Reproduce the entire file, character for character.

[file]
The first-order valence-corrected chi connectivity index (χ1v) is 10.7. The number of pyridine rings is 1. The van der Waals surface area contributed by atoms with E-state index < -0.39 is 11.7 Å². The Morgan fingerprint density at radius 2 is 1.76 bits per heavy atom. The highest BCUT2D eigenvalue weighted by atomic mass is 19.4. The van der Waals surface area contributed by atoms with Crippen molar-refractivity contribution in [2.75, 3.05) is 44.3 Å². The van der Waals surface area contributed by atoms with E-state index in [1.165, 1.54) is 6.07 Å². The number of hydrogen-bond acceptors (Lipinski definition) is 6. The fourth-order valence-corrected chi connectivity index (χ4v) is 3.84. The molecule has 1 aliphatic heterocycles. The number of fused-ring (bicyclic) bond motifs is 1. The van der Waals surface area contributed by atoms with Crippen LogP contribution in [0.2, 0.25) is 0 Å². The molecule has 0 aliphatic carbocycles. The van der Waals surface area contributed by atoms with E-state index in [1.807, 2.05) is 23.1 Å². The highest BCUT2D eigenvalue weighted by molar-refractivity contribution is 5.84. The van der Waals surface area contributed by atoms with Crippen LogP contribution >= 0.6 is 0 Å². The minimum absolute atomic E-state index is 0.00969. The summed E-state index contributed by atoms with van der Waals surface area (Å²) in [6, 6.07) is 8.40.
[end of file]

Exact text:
The first-order valence-corrected chi connectivity index (χ1v) is 10.7. The number of pyridine rings is 1. The van der Waals surface area contributed by atoms with E-state index < -0.39 is 11.7 Å². The Morgan fingerprint density at radius 2 is 1.76 bits per heavy atom. The highest BCUT2D eigenvalue weighted by atomic mass is 19.4. The van der Waals surface area contributed by atoms with Crippen molar-refractivity contribution in [2.75, 3.05) is 44.3 Å². The van der Waals surface area contributed by atoms with E-state index in [1.165, 1.54) is 6.07 Å². The number of hydrogen-bond acceptors (Lipinski definition) is 6. The fourth-order valence-corrected chi connectivity index (χ4v) is 3.84. The molecule has 1 aliphatic heterocycles. The number of fused-ring (bicyclic) bond motifs is 1. The van der Waals surface area contributed by atoms with Crippen LogP contribution in [0.2, 0.25) is 0 Å². The molecule has 0 aliphatic carbocycles. The van der Waals surface area contributed by atoms with E-state index in [1.807, 2.05) is 23.1 Å². The highest BCUT2D eigenvalue weighted by molar-refractivity contribution is 5.84. The van der Waals surface area contributed by atoms with Crippen LogP contribution >= 0.6 is 0 Å². The minimum absolute atomic E-state index is 0.00969. The summed E-state index contributed by atoms with van der Waals surface area (Å²) in [6, 6.07) is 8.40.